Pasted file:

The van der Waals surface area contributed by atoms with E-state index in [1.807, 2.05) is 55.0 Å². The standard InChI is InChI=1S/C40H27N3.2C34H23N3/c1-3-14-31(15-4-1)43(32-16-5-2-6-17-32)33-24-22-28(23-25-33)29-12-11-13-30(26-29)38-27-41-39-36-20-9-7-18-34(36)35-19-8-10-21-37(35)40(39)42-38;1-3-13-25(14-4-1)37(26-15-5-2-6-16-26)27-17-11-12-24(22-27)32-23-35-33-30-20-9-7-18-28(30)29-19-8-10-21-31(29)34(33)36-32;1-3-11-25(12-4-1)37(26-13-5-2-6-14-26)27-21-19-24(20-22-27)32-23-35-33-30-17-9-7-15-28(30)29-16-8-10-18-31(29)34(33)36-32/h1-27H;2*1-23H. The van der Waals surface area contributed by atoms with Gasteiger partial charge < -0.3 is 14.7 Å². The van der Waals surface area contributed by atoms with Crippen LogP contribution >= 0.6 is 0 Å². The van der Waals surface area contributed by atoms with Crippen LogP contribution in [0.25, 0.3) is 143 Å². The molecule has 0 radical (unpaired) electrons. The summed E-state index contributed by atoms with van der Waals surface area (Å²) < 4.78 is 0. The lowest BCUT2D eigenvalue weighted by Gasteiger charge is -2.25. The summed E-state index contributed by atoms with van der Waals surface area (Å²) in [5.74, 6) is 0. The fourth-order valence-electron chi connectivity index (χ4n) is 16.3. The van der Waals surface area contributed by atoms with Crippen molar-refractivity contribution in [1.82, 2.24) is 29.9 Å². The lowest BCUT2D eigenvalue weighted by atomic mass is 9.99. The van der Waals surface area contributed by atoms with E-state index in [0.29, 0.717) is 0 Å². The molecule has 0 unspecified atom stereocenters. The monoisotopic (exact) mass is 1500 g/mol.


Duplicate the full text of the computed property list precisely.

The van der Waals surface area contributed by atoms with E-state index in [1.807, 2.05) is 55.0 Å². The standard InChI is InChI=1S/C40H27N3.2C34H23N3/c1-3-14-31(15-4-1)43(32-16-5-2-6-17-32)33-24-22-28(23-25-33)29-12-11-13-30(26-29)38-27-41-39-36-20-9-7-18-34(36)35-19-8-10-21-37(35)40(39)42-38;1-3-13-25(14-4-1)37(26-15-5-2-6-16-26)27-17-11-12-24(22-27)32-23-35-33-30-20-9-7-18-28(30)29-19-8-10-21-31(29)34(33)36-32;1-3-11-25(12-4-1)37(26-13-5-2-6-14-26)27-21-19-24(20-22-27)32-23-35-33-30-17-9-7-15-28(30)29-16-8-10-18-31(29)34(33)36-32/h1-27H;2*1-23H. The van der Waals surface area contributed by atoms with Gasteiger partial charge < -0.3 is 14.7 Å². The van der Waals surface area contributed by atoms with Crippen LogP contribution >= 0.6 is 0 Å². The van der Waals surface area contributed by atoms with Crippen LogP contribution in [0.25, 0.3) is 143 Å². The molecule has 0 radical (unpaired) electrons. The summed E-state index contributed by atoms with van der Waals surface area (Å²) < 4.78 is 0. The lowest BCUT2D eigenvalue weighted by Gasteiger charge is -2.25. The summed E-state index contributed by atoms with van der Waals surface area (Å²) in [5.74, 6) is 0. The fourth-order valence-electron chi connectivity index (χ4n) is 16.3. The van der Waals surface area contributed by atoms with Crippen molar-refractivity contribution in [1.82, 2.24) is 29.9 Å². The lowest BCUT2D eigenvalue weighted by atomic mass is 9.99. The van der Waals surface area contributed by atoms with E-state index in [0.29, 0.717) is 0 Å². The molecule has 0 unspecified atom stereocenters. The monoisotopic (exact) mass is 1500 g/mol.